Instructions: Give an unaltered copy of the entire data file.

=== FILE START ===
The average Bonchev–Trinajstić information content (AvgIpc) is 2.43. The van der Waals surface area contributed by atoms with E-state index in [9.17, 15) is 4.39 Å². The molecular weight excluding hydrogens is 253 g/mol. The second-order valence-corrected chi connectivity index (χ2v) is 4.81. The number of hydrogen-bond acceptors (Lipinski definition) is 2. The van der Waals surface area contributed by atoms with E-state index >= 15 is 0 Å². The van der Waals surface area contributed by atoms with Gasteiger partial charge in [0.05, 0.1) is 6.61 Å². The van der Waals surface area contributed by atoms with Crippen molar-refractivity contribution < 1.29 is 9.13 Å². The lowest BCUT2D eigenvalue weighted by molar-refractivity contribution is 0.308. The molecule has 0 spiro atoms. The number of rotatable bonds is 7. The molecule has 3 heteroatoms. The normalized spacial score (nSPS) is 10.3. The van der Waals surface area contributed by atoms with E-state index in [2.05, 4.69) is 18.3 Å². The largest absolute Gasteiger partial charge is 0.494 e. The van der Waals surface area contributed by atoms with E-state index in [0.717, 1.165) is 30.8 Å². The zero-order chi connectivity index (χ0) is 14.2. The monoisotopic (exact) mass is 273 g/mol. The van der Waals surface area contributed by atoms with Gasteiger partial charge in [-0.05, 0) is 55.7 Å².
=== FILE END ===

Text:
The average Bonchev–Trinajstić information content (AvgIpc) is 2.43. The van der Waals surface area contributed by atoms with E-state index in [9.17, 15) is 4.39 Å². The molecular weight excluding hydrogens is 253 g/mol. The second-order valence-corrected chi connectivity index (χ2v) is 4.81. The number of hydrogen-bond acceptors (Lipinski definition) is 2. The van der Waals surface area contributed by atoms with E-state index >= 15 is 0 Å². The van der Waals surface area contributed by atoms with Gasteiger partial charge in [0.05, 0.1) is 6.61 Å². The van der Waals surface area contributed by atoms with Crippen molar-refractivity contribution < 1.29 is 9.13 Å². The lowest BCUT2D eigenvalue weighted by molar-refractivity contribution is 0.308. The molecule has 0 spiro atoms. The number of rotatable bonds is 7. The molecule has 3 heteroatoms. The normalized spacial score (nSPS) is 10.3. The van der Waals surface area contributed by atoms with E-state index in [2.05, 4.69) is 18.3 Å². The largest absolute Gasteiger partial charge is 0.494 e. The van der Waals surface area contributed by atoms with E-state index in [0.717, 1.165) is 30.8 Å². The zero-order chi connectivity index (χ0) is 14.2. The monoisotopic (exact) mass is 273 g/mol. The van der Waals surface area contributed by atoms with Gasteiger partial charge in [-0.05, 0) is 55.7 Å².